Hugh Morrison

played out in educational practice and civic policies. 96 Likewise, missionary children in the institutional narrative became more clearly obvious in their own right, both on the pages of newspapers, magazines or denominational reports and in university research theses that reflected the changing intellectual milieu. Although mostly American in provenance, such was the nature of Protestant missions that

in Protestant missionary children’s lives, c.1870–1950
Abstract only
Hugh Morrison

and cultural temporal-specificity’ are ‘key concepts’ in a ‘geographically broad approach to the past’. 9 Therefore, I hope that this book might contribute helpfully in both expanding current understanding and, more importantly, identifying fruitful avenues for further research. For missions history, it affirms existing scholarship that highlights the importance of

in Protestant missionary children’s lives, c.1870–1950
Abstract only
Hugh Morrison

roles and relationships. 33 Missionary families reflected these changes, with perhaps middle-class values or expectations having a greater impact as the missionary workforce became increasingly professionalised and better educated. Religion may have been an additional factor for these families. Canadian research for the period 1871–1901, for example, indicates that declining fertility was a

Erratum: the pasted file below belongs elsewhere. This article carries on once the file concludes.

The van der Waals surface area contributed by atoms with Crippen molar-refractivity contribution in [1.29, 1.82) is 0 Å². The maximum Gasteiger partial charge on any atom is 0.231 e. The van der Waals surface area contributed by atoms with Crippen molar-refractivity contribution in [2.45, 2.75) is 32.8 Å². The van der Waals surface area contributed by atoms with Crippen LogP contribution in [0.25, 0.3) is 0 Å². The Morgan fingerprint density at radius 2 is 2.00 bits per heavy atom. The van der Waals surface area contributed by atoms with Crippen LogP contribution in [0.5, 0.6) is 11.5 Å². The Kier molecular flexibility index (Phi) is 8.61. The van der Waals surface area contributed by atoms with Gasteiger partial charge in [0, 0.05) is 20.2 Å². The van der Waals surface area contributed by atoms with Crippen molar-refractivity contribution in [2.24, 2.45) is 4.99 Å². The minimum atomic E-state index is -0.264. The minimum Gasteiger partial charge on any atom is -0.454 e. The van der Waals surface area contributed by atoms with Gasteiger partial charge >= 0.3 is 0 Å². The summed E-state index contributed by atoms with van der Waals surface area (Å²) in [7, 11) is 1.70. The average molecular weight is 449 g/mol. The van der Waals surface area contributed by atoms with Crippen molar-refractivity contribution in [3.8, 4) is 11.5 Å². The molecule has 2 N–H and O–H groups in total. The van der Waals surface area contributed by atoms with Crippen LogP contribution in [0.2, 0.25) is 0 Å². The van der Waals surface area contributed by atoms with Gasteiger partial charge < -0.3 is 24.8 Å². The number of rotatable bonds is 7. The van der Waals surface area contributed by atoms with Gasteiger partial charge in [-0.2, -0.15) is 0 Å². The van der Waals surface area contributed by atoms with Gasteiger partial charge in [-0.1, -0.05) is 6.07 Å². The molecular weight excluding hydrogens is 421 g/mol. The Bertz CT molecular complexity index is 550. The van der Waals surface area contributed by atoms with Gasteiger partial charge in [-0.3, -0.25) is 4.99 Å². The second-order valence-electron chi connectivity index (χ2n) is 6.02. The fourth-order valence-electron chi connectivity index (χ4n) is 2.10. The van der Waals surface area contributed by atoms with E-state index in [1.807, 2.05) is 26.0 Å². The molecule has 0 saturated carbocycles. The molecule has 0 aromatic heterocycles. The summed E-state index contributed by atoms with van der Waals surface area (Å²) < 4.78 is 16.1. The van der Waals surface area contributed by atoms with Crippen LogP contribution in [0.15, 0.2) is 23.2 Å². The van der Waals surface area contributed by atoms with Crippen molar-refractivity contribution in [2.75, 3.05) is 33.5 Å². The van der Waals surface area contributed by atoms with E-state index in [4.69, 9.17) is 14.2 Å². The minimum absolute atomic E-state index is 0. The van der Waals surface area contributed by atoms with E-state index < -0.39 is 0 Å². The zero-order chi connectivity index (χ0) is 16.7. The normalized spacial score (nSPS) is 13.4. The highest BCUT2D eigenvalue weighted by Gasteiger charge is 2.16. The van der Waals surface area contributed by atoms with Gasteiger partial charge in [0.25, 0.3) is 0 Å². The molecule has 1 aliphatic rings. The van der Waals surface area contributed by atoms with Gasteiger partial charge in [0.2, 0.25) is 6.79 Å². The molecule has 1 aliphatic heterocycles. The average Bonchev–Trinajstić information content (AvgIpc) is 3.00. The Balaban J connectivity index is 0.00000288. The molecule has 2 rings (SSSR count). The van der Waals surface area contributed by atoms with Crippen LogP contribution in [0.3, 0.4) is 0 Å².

in Protestant missionary children’s lives, c.1870–1950
Missionary children inhabiting literary spaces
Hugh Morrison

always social groups – that have their own particular values, modes of feeling, and ways to express those feelings’. Such communities ‘may be very close in practice to other emotional communities of their time’, but they are not necessarily ‘bounded entities’ and may be defined ‘quite broadly’ within historical research. However, ‘[m]ore narrowly delineated communities allow the

in Protestant missionary children’s lives, c.1870–1950
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Some comparisons, some reflections
Diane Robinson-Dunn

World War, or any other war for that matter, would assume a prominent place in the study. After all, my original intention was to explore the histories of three religious minorities in England – Bahá’ís, Muslims and Jews – and their ties to the Middle East. Likewise, while the historical characters who emerged from my archival research may have hoped to shape the world and its future, all presented ways of doing so that did not involve military conquest or armed conflict. Yet, despite a general disinclination towards violence

in An empire of many cultures